AMERICAN CINEMA PAPERS
VENICE 2010 – “DIRECTOR’S STATEMENTS”
SHOOTING FROM THE LIP
by Harlan Kennedy
“In 2006 we started shooting dead insects on a revolving trash can….”
“The future is pure speculation. So is love.”
“The only reason you are not transparent is because particles move at high speed inside your body.”
“We are scum! We are barbarians!”
“In the beginning was the great cosmic egg. Inside the egg was chaos, and floating in chaos was Pan’ku, the divine embryo…”
Wow. You mean filmmakers actually talk like this? They certainly write like it. Or they do so every year - come rain, come shine, come storms or shortfalls of logorrhoea - in the annual Venice Film Festival catalogue.
Every September this incomparable tome, a lavishly presented companion on the road to enlightenment at Europe’s top end-of-summer flickfest, includes, in each entry for each movie, a ‘director’s statement’.
In a paragraph the auteur is allowed to explicate or mouth off - or show off or goof off - about his product, in much the way an executive at a board meeting might have two minutes to make a ‘presentation’ about his mad, brilliant or revolutionary new idea.
Some director’s statements are long, some short. Some are sane, some deranged. Some are even non-existent: those instances in which a creator, invited to attach a message, prefers to remain mum. (This year actor-helmer Vincent Gallo did so. Maybe he remembered his crucifixion at Cannes in the year of BROWN BUNNY, 2004, when everything he said intensified the ridicule over what he had made. Gallo offered the words “No comment” in this year’s catalogue.)
But what a vehicle these directors’ statements are. How they help us peer into the conscious schemes or unconscious follies of a work of cinema. What do film artists say when they have the freedom of the literary mike - when they are handed the conch and told to address the invited crowd?
Inspired by the muse of speech, they can be varied, eccentric, beatific, unpredictable. As a veteran of these Venice verbals, I consider the director’s statement - hereinafter referred to as the DS (which puts it two letters away from BS, a safe but not fail-safe distance) – an underrated form. It is often more entertaining than the movie. Certainly it can be crazier. Take this.
“Forgive, vengeance, justice and innocence. Desires are produced due to the gas mask serial killer…. At last, we are going to be the enemy itself, then we can recognize what it is, what it wants, and how black it is. It is a huge black hole that sucks one by one…..we recognize that something impolitical is political…belief in completeness is totally incomplete. One truth – nobody can escape from politics: that is the reason that anybody can be the next victim of the gas skin serial killer.”
The writers are Kim Gok and Kim Sum, co-directors of BANGDOPKI, a metaphysical revenge thriller cum political allegory from Korea, showing out of competition. Not everyone at Venice saw the movie, but there were dozens of ‘hits’ for the DS. The surreal style owes much to the catalogue’s wobbly English: we have a somewhat sporadic idea of what the two Kims are talking about. Those who saw BANGDOPKI say the film makes nothing clearer. There is something marvellous, though, in their blurb, something haiku-hieratic and also haiku-hypnotic.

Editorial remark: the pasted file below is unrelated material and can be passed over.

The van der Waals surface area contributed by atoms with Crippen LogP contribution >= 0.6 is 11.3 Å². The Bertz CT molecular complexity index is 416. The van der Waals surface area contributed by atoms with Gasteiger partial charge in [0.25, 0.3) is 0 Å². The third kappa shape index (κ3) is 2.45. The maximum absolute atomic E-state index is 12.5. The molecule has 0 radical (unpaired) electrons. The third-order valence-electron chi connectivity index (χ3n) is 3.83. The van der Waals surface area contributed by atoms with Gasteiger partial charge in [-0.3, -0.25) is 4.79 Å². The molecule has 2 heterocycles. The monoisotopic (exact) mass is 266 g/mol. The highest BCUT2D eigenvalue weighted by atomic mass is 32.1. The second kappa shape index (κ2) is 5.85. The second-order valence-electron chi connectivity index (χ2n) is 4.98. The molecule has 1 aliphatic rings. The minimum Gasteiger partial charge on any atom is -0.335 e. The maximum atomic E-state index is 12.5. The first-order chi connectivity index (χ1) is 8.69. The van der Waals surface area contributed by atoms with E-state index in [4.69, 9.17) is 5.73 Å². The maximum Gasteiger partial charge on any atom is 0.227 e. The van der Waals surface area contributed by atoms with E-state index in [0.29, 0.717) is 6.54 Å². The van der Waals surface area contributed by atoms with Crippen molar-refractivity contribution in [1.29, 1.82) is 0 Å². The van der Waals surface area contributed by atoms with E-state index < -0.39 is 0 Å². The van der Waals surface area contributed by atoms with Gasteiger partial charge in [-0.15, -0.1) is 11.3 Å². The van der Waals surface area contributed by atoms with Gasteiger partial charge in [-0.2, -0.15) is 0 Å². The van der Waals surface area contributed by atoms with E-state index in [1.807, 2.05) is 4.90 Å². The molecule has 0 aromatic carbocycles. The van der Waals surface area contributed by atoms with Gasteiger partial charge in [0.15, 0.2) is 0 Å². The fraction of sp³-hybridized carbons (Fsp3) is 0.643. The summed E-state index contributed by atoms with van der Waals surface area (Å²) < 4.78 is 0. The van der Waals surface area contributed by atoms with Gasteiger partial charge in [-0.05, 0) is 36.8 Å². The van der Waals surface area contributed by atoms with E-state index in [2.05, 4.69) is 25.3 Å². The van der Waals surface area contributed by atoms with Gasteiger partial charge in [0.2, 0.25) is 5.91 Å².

Consider too that “political/impolitical” thought and its formulation. Another ‘director’s statement’ can say the same thing more rationally yet less persuasively. Jerzy Skolimowski, in his DS for ESSENTIAL KILLING, insists that his chase thriller involving an escaped Taliban fighter (played by Vincent Gallo in actor mode) eluding rendition captors in snowy northern Europe is “neither political nor apolitical”. We scratch our heads. It has to be one or the other, doesn’t it? You can’t say of a shop it is neither open nor shut. Yet when the crazy Kims dish out this fancy-footed mysticism, we buy it. Sort of.
The moral? Don’t make your DS ploddingly logical or literal. Give it some of the whack and wackiness of your movie. Spook the reader. Puzzle him. Provoke him.
Listen next to this. You know the director. And you have most certainly heard about the film in question – a cause celebre - even if you haven’t seen it.
“Be careful how you interpret the world: it is like that. It is impossible to state what one in fact believes because it is almost impossible to hold a belief and to define it at the same time. A definition is the enclosing a wilderness of ideas within a wall of words. Ridicule often checks what is absurd, and fully as often smothers that which is noble. Nobody gossips about other people’s secret virtues. When the fight begins within himself, a man’s worth something. Only dead fish swim with the stream. I am honoured and humbled to have this film at the Venice Film Festival.”
Phew. Any guesses? Yes, Casey Affleck, blowing hard, blowing vatic, about his Joaquin Phoenix documentary. I’M STILL HERE was revealed as a gigantic super-con only after the festival. Casey, in his auteur’s blurb, cleverly combines DS with BS, essayed profundity with artful b***sh*t. A bit like the movie itself.
The ‘honoured to be here’ trope is a popular one and has many variations. It is hard to resist the way Japanese director Takashi Miike schmoozes his Venice hosts in the director’s statement for his superhero movie with a surreal edge, ZEBRAMAN.
“I never thought this work would make it into the Venice Film Festival, because:
- no attention to gain praise from audience was paid in creating this work;
- no thought was given to making a profit for the investors;
- this work was shot with brawn and guts rather than brainpower. Maybe this is why you allowed my film to be shown? Oh, you Italians are so wonderful. I love you all.”
Is he on the level? Or is Miike taking the mick? Waggish irony, or a contender for the 2010 Brown-nosing Award?